According to Alexander’s book, the War of Drugs was specifically designed to target blacks to implement social control over their communities and brand “convicted felons” into second class citizens. With the advent of Great Society programs, we were supposed to lift the poor out of poverty. But all we have done is make poor people desperately dependent on the government. The problem can't be government! It cannot be welfare payments undermining the will to work and cutting off the need for fathers in the home. It can't be affirmative action policies that tip the scales toward the most likely to succeed. It can't be minimum wage laws that lock out low-skilled workers. It can't be immigration policies that import millions of people from the third world who will work for nothing and live off government transfer payments. It only requires the human sacrifice of 9,000 black lives a year at the hands of other blacks, and the imprisonment of tens of thousands of black men. Blacks America has been bought.
One of the few social experiments in the United States that has worked has been the increase in the prison population. It has reduced the crime rate. During the 1960s, civil rights legislation was passed into law, the War on Poverty made welfare benefits easier to qualify for, and prisons were reformed in ways that made incarceration less likely and less harsh; in short, we did what Alexander advocates in her book. The results were disappointing. According to FBI Uniform Crime Reports, from 1960 to 1970, the crime rate per 100,000 inhabitants in the United States rose from 1,887.2 to 3,984.5. Since the election of President Reagan, the United States has tried a different approach. Anti-poverty programs have been scaled back. From 1980 to 2000 the prison population grew from 315,974 to 1,428,187. During this time the crime rate per 100,000 inhabitants has declined from 5,950.0 to 4,124.8.
All I got out of this book is that poor black guys are in prison because of the evil white rich man. Not because they raped, robbed, murdered, or dealt drugs. I am supposed to believe they are the victims, ignoring any notion of personal accountability? Instead of the author griping about how unfair life is for black people, how about she teaches them how to play the game of life by the rules? The rules are simple, there are three: finish school, get a job, and do not have children before marriage. It sure is sad that this book fails to address the real issues affecting black America and why black communities are failing, such as the rise of fatherless homes. With a father in the household, kids won’t look to the street for guidance.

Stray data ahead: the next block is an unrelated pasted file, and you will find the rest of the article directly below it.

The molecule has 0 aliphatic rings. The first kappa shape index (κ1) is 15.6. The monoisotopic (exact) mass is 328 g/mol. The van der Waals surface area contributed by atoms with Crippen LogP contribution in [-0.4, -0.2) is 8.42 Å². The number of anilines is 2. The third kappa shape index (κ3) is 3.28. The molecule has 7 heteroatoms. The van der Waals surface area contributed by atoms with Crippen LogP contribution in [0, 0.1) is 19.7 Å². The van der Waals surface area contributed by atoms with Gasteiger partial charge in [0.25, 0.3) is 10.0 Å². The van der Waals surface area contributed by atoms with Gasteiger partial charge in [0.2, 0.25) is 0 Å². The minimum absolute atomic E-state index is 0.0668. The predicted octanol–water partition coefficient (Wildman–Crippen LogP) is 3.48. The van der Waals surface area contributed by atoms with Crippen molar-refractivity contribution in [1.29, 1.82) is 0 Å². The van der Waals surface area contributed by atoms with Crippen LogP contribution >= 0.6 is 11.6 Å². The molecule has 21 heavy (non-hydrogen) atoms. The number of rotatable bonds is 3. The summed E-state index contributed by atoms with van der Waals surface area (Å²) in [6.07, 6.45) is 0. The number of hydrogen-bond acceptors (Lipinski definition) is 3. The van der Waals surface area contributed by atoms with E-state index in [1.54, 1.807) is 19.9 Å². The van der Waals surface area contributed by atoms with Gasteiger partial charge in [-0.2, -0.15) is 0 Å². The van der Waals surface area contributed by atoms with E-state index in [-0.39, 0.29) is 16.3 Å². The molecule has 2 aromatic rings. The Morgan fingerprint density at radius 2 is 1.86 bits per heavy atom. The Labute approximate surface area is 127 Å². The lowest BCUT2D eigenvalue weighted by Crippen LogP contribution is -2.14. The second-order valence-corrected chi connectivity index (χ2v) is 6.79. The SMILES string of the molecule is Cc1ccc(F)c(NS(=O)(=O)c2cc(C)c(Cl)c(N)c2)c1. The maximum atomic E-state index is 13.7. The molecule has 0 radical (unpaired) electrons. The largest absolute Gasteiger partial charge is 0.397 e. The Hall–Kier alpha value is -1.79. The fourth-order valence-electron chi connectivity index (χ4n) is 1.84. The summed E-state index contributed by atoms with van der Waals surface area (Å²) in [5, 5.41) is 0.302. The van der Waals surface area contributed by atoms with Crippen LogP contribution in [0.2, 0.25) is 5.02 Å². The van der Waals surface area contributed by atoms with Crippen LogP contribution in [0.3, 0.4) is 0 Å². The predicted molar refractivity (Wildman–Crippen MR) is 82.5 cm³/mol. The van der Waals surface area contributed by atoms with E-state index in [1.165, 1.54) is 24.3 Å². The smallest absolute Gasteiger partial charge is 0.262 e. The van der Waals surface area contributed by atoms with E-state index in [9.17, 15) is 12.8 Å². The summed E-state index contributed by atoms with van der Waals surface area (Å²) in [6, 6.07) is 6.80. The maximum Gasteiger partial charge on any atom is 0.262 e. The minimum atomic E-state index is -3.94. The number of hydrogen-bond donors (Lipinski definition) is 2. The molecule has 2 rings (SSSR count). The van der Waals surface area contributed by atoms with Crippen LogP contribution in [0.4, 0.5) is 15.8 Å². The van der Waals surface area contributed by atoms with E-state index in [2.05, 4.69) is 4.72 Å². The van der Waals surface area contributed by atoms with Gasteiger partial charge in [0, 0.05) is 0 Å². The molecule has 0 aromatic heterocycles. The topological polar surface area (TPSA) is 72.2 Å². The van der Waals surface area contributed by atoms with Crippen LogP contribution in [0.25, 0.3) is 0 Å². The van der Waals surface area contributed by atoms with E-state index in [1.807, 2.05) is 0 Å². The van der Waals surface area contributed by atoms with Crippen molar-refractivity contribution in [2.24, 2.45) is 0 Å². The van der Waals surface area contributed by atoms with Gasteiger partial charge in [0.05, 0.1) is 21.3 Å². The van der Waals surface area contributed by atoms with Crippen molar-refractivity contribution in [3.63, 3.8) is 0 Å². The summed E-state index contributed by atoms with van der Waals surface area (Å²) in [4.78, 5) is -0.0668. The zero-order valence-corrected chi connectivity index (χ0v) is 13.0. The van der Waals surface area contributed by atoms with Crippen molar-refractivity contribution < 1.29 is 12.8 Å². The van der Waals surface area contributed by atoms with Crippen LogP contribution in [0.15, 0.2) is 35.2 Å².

Though it is interesting to hypothesize that black men are victims of the American justice system’s oppression, the modern "slave system,” Alexander’s argument is written with so much malice it is impossible to perceive her work as anything more than the propagandic writings of a self-perpetuating delusion. The self-realizing aspect of these repetitious arguments were trying, to the point that I did not enjoy this book (I did roll my eyes a bit). While Alexander’s point of view has gained popularity, it isn't the reality. If you want to confirm your biases, sure, give Alexander’s book a read; however, make sure to double-check the footnotes and do your own independent research. The claims the author makes in this book are not supported by the truth. No wonder it achieved high acclaim!
When it comes to The New Jim Crow, It is like I always say: if it’s endorsed by Bill Gates, you know it’s propaganda.